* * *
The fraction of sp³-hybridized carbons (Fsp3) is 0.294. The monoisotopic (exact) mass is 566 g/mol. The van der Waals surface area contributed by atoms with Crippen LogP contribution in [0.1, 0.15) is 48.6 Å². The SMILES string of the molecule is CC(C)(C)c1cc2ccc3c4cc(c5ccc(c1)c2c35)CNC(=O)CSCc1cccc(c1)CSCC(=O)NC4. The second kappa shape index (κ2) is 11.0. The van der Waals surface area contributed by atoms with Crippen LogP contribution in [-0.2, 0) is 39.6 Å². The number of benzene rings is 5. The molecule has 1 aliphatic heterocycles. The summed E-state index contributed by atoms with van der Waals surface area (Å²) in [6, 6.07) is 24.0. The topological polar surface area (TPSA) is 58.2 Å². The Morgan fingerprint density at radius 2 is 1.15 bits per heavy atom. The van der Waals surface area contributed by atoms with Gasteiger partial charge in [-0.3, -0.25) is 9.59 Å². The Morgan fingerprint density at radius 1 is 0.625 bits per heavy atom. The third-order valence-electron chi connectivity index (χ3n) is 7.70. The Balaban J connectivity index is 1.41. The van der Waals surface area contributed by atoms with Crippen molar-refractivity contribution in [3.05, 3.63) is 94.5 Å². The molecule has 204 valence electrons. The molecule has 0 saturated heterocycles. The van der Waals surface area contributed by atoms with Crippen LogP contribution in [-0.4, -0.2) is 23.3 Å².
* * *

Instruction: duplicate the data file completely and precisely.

The fraction of sp³-hybridized carbons (Fsp3) is 0.294. The monoisotopic (exact) mass is 566 g/mol. The van der Waals surface area contributed by atoms with Crippen LogP contribution in [0.1, 0.15) is 48.6 Å². The SMILES string of the molecule is CC(C)(C)c1cc2ccc3c4cc(c5ccc(c1)c2c35)CNC(=O)CSCc1cccc(c1)CSCC(=O)NC4. The second kappa shape index (κ2) is 11.0. The van der Waals surface area contributed by atoms with Crippen LogP contribution in [-0.2, 0) is 39.6 Å². The number of benzene rings is 5. The molecule has 1 aliphatic heterocycles. The summed E-state index contributed by atoms with van der Waals surface area (Å²) in [6, 6.07) is 24.0. The topological polar surface area (TPSA) is 58.2 Å². The Morgan fingerprint density at radius 2 is 1.15 bits per heavy atom. The van der Waals surface area contributed by atoms with Gasteiger partial charge in [-0.3, -0.25) is 9.59 Å². The Morgan fingerprint density at radius 1 is 0.625 bits per heavy atom. The third-order valence-electron chi connectivity index (χ3n) is 7.70. The Balaban J connectivity index is 1.41. The van der Waals surface area contributed by atoms with Crippen molar-refractivity contribution in [3.05, 3.63) is 94.5 Å². The molecule has 204 valence electrons. The molecule has 0 saturated heterocycles. The van der Waals surface area contributed by atoms with Crippen LogP contribution in [-0.4, -0.2) is 23.3 Å².